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Huawei 5G cap will cost BT £500 million

(Image credit: BT)

BT’s third quarter results included lower-than-expected revenues and one of the first tangible examples of how the government’s cap on the use of Huawei equipment will affect the rollout of 5G in the UK.

The company is embarking on major deployments of 5G and full fibre infrastructure, with the former now live in 50 locations across the UK and the latter reaching 2.2 million premises.

However third quarter revenues fell by three per cent to £5.8 billion, thanks to a 2 per cent dip in consumer revenue to £2.7 billion and the ongoing contraction of the company’s enterprise and global divisions.

BT-EE Results

These figures contributed to a two percent fall in nine-month revenues to £17.3 billion as net profits remained stable at £1.9 billion.

CEO Philip Jansen admitted the results were below expectations but said the company was on track to meet its full year targets, citing positive regulatory developments and investments in network and customer service.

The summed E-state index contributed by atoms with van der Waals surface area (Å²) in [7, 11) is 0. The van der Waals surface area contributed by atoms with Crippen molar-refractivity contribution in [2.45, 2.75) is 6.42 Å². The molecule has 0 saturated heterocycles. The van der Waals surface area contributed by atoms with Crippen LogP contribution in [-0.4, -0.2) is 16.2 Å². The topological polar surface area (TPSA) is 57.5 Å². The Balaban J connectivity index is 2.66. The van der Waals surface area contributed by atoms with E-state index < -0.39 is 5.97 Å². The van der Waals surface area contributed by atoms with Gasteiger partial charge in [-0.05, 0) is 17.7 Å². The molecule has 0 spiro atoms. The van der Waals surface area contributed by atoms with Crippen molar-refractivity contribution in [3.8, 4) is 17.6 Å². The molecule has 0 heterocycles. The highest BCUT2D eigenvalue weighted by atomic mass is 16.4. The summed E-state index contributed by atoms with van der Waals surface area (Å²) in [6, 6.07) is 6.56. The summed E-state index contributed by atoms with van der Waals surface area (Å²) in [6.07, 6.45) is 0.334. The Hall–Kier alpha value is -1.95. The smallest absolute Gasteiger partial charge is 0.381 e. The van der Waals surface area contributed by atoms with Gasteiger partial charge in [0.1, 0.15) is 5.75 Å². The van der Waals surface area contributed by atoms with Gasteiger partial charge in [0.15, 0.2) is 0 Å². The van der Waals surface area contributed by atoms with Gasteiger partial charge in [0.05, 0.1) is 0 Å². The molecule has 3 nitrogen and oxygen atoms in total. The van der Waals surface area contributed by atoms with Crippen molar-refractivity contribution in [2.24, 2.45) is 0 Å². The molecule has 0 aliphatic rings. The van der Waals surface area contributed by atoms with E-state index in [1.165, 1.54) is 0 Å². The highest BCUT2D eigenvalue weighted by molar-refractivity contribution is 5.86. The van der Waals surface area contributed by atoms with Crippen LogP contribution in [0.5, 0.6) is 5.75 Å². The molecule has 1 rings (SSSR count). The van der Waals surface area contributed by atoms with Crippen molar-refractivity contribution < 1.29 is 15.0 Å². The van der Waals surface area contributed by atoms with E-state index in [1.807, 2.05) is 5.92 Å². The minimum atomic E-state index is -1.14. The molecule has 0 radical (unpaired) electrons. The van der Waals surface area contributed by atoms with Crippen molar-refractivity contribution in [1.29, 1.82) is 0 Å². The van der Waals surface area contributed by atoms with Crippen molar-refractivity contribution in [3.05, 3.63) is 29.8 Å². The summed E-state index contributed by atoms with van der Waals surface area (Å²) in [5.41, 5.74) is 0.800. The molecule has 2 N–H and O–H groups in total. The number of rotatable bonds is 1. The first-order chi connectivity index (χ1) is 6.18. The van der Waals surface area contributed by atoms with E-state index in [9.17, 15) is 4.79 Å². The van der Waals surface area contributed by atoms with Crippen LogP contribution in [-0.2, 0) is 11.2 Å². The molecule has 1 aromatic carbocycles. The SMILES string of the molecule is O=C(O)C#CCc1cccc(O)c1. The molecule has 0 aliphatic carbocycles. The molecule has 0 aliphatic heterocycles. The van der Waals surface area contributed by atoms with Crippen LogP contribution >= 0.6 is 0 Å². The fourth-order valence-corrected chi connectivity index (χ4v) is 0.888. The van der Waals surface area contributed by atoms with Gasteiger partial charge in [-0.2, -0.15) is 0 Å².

Jansen also welcomed the certainty provided by the government’s decision to allow Huawei to play a role in the UK’s 5G infrastructure, but did admit that that the imposition of a 35 per cent cap on ‘High Risk Vendors’ would pose some challenges. There are also restrictions on the use of full fibre kit too.

The cap applies to both network traffic levels and mast inventory and means operators will have to use a mix of suppliers.

The government’s guidance also formally bans the use of Huawei gear in the “sensitive parts” of mobile networks, but EE – along with other operators – had no plans to use the Chinese vendor’s products in the core layer of its infrastructure. Indeed, BT said it would remove all Huawei equipment from EE’s core network following its takeover back in 2016.

"The security of our network is paramount for BT. We therefore welcome and are supportive of the clarity provided by Government around the use of certain vendors in networks across the UK and agree that the priority should be the security of the UK’s communications infrastructure,” he said.

“We are in the process of reviewing the guidance in detail to determine the full impact on our plans and at this time estimate an impact of around £500 million over the next 5 years.”